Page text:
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Chapter IV. Page 70. - Sir Henry Sumner Maine, Ancient Law, its connection with the early history of society and its relation to modern ideas 
Ancient Law, its connection with the early history of society and its relation to modern ideas, with an introduction and notes by Sir Frederick Pollock. 4th American from the 10th London edition (New York: Henry Holt and Co., 1906).
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Chapter IV. Page 70.
MEDIEVAL AND MODERN TREATMENT OF THE LAW OF NATURE: BRACTON: FRENCH PUBLICISTS.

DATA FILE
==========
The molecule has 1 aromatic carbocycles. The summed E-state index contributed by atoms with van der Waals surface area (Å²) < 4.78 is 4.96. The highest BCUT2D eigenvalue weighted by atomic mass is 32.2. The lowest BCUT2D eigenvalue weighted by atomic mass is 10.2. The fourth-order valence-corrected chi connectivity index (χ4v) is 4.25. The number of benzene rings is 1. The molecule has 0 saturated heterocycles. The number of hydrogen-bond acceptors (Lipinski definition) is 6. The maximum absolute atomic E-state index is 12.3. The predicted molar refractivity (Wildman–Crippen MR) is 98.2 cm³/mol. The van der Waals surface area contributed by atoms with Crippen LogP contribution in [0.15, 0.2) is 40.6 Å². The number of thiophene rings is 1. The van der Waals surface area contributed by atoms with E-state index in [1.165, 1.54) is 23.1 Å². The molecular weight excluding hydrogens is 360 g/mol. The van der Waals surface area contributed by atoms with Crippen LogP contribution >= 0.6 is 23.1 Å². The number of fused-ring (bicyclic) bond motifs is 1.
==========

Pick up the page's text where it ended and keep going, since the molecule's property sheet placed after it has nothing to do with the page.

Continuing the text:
Much that has been written about the law of nature in modern times is, as Maine says, extremely confused. This may be due to several causes, but one cause which would alone be sufficient is the neglect of the scholastic tradition, amounting to practical oblivion, which followed on the Reformation controversies. Hooker was the latest English writer who possessed the tradition, and accordingly stated a consistent and intelligible doctrine. What the canonists and schoolmen added to the classical Roman theory was the identification of the law of nature with the law of God revealed in human reason: in this way they reconciled the temporal authority of the Corpus Iuris and the moral authority of the philosophers (for Aristotle and Cicero, though heathens, had become almost sacred by orthodox commendations) with the spiritual authority of the Church. The natural revelation through reason and the supernatural revelation committed to the Church are equally divine, and cannot contradict one another; and the law of nature is no less paramount to any positive rule or custom of human origin than express revelation itself. The risk of this doctrine being turned against the Church or the Pope was, no doubt, serious, as later events proved; but it had to be taken. Hence the scholastic theory of the law of nature, though attempts were made to use it for the most opposite purposes, was on the whole rationalist and progressive. Indeed, it had several points of affinity with the utilitarian doctrine of our own times, although the founders of that school, who may be said to have neglected history on principle, were unaware of the fact. Natural justice had been identified by Epicurus with an agreement among men for their common advantage to abstain from harming one another (see Bryce, “Studies,” ii. 127). In the fourteenth century we actually find communis utilitas a current term with William of Ockham and others, and it is used to denote a criterion for ascertaining what the law of nature prescribes; and this was only the development of a tendency already visible in St. Thomas Aquinas. Maine perceived the analogy, and suggested that it might not be too fanciful to call natural law the ancient counterpart of Benthamism (p. 76).